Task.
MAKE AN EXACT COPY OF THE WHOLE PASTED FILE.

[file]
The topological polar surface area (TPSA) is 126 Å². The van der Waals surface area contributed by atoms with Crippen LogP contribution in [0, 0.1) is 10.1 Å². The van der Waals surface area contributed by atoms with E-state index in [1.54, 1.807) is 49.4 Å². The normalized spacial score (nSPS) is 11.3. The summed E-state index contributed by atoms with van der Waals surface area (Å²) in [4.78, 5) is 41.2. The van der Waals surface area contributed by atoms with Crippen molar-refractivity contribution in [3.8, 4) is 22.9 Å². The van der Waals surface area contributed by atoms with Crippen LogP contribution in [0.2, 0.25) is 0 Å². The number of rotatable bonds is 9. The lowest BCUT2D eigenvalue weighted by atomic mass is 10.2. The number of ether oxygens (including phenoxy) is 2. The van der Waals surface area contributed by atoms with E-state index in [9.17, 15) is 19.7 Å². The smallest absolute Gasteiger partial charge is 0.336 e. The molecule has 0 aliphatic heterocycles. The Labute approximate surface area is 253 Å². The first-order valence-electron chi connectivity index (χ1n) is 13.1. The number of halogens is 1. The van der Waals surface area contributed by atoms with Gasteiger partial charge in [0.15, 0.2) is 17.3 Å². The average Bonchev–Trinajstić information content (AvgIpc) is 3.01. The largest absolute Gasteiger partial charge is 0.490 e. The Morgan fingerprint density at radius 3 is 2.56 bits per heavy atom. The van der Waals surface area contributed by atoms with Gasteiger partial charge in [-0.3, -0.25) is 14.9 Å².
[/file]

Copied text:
The topological polar surface area (TPSA) is 126 Å². The van der Waals surface area contributed by atoms with Crippen LogP contribution in [0, 0.1) is 10.1 Å². The van der Waals surface area contributed by atoms with E-state index in [1.54, 1.807) is 49.4 Å². The normalized spacial score (nSPS) is 11.3. The summed E-state index contributed by atoms with van der Waals surface area (Å²) in [4.78, 5) is 41.2. The van der Waals surface area contributed by atoms with Crippen molar-refractivity contribution in [3.8, 4) is 22.9 Å². The van der Waals surface area contributed by atoms with Crippen LogP contribution in [0.2, 0.25) is 0 Å². The number of rotatable bonds is 9. The lowest BCUT2D eigenvalue weighted by atomic mass is 10.2. The number of ether oxygens (including phenoxy) is 2. The van der Waals surface area contributed by atoms with E-state index in [9.17, 15) is 19.7 Å². The smallest absolute Gasteiger partial charge is 0.336 e. The molecule has 0 aliphatic heterocycles. The Labute approximate surface area is 253 Å². The first-order valence-electron chi connectivity index (χ1n) is 13.1. The number of halogens is 1. The van der Waals surface area contributed by atoms with Gasteiger partial charge in [0.15, 0.2) is 17.3 Å². The average Bonchev–Trinajstić information content (AvgIpc) is 3.01. The largest absolute Gasteiger partial charge is 0.490 e. The Morgan fingerprint density at radius 3 is 2.56 bits per heavy atom. The van der Waals surface area contributed by atoms with Gasteiger partial charge in [-0.3, -0.25) is 14.9 Å².